After the end of the civil war in Bosnia-Herzegovina in the 1990s, the economic system switched to capitalism. Yet to this day, the economy has never really taken off. Resourceful communities have thus rebranded themselves as unique tourist destinations to generate economic growth. The town of Medjugorje, where children reported having visions of the Virgin Mary, has become an international pilgrimage site. Visegrád pays homage to the writer Ivo Andrić with a newly built neighbourhood of monumental stone buildings. When the depleted salt mines of Tuzla stopped yielding revenue, the authorities transformed the basins into lakes. In Visoko, a hill reportedly conceals pyramids said to generate cosmic energy fields. Igor Drljača shows these places with an observational camera, editing together the images with statements made by locals. With apt understatement, he succeeds in taking stock of a society still overshadowed by its past. Kameni govornici reveals the multi-ethnic Bosnia-Herzegovina as a country still riven and in the midst of a profound identity crisis – whose inhabitants are trying to gain a foothold not via facts, but via an amalgam of religion, folklore and esotericism.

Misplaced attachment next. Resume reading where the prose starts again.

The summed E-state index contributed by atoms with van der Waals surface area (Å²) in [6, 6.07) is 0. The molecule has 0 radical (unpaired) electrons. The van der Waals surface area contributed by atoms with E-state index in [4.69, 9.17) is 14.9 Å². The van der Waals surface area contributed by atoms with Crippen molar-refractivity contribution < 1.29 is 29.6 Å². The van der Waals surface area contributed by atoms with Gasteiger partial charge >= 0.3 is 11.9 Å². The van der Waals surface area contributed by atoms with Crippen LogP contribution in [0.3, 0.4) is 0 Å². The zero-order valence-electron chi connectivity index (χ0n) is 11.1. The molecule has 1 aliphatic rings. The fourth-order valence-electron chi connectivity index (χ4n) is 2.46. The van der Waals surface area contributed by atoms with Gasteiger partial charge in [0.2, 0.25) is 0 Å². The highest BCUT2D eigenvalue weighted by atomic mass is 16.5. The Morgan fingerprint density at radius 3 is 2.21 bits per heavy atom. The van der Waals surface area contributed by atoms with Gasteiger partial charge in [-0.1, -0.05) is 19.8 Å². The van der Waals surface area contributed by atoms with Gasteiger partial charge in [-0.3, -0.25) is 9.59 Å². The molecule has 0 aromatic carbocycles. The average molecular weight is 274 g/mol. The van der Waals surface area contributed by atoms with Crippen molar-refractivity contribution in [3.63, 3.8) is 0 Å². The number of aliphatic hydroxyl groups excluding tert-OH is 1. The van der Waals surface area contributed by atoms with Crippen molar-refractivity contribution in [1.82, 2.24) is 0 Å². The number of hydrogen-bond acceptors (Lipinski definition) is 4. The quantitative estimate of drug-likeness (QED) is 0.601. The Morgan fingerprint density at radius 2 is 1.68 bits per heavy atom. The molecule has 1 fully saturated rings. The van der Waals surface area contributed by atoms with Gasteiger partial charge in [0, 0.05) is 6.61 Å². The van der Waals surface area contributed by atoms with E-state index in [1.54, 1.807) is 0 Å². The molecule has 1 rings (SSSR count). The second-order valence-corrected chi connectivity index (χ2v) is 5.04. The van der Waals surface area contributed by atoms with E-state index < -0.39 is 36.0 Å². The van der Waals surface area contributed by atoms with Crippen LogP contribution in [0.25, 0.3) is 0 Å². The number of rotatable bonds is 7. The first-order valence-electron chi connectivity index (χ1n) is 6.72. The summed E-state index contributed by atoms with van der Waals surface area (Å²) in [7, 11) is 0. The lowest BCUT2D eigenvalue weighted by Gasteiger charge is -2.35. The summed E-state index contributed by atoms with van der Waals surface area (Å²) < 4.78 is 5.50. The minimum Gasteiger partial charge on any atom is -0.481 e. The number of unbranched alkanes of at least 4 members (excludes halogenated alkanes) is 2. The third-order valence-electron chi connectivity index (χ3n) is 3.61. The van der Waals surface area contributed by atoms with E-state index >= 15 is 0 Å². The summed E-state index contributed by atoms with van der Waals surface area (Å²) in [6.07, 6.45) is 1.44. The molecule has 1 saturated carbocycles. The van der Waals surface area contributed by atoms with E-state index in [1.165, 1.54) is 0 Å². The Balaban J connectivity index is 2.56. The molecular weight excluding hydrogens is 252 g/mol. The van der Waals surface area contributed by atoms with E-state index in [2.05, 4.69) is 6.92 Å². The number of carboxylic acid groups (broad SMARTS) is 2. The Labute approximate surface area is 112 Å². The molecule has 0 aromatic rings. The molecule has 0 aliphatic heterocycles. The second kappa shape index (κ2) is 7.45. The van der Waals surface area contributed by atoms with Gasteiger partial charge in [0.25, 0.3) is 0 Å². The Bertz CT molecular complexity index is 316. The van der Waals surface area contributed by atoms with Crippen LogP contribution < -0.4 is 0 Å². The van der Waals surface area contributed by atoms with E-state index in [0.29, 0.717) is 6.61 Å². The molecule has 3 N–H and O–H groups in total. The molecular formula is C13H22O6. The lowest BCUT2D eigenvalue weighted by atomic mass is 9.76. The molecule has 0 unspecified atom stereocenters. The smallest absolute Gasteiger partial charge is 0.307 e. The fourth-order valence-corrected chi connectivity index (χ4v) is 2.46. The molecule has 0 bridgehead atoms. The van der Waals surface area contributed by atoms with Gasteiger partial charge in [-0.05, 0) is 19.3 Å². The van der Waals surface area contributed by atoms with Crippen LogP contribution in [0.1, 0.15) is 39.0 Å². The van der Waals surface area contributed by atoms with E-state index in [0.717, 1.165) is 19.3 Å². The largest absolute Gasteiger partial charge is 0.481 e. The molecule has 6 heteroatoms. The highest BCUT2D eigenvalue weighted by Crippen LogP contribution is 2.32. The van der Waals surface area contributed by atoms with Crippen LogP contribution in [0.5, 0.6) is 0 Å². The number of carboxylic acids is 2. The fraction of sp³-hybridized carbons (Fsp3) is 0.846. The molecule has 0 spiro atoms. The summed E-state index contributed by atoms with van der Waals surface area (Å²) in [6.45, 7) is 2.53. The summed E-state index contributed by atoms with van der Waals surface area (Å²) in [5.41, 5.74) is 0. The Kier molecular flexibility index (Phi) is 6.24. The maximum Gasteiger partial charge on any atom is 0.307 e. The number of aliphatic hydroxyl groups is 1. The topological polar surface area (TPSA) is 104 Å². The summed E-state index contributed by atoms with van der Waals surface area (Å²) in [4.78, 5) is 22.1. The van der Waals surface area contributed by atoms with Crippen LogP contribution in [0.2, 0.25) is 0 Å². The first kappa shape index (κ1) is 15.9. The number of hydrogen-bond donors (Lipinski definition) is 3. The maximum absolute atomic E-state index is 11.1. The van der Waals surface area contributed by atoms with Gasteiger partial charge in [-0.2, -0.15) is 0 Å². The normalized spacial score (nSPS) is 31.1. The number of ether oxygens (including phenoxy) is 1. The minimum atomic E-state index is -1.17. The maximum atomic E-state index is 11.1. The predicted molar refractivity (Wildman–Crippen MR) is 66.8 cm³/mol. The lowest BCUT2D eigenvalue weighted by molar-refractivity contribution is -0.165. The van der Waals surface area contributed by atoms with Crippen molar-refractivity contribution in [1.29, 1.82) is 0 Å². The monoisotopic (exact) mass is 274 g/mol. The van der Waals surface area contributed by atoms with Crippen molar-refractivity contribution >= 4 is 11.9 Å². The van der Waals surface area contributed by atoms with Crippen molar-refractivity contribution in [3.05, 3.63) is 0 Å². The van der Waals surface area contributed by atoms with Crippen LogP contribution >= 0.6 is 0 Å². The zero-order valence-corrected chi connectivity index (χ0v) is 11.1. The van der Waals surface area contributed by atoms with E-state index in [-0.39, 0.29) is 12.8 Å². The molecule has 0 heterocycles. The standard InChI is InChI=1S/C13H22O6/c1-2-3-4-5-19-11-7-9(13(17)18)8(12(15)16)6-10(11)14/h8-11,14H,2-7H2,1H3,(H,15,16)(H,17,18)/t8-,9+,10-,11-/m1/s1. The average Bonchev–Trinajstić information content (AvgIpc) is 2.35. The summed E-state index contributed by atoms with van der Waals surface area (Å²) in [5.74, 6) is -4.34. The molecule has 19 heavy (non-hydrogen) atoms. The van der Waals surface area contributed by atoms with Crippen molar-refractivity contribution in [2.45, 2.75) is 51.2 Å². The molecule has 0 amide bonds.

Canada / Bosnia and Herzegovina 2018
Bosnian, Croatian, Serbian, English
Documentary form92’ · Colour
Born in Sarajevo, Yugoslavia (now Bosnia and Herzegovina) in 1983, completed his master’s in Film Production at York University in Toronto, Canada. Kameni govornici is his first feature-length documentary.Filmography
2010 Woman in Purple; 14 min. 2011 The Fuse: or How I Burned Simon Bolivar; 9 min. 2012 Krivina; 70 min. 2015 The Waiting Room; 92 min. 2018 Kameni govornici (The Stone Speakers)
Bio- & filmography as of Berlinale 2019
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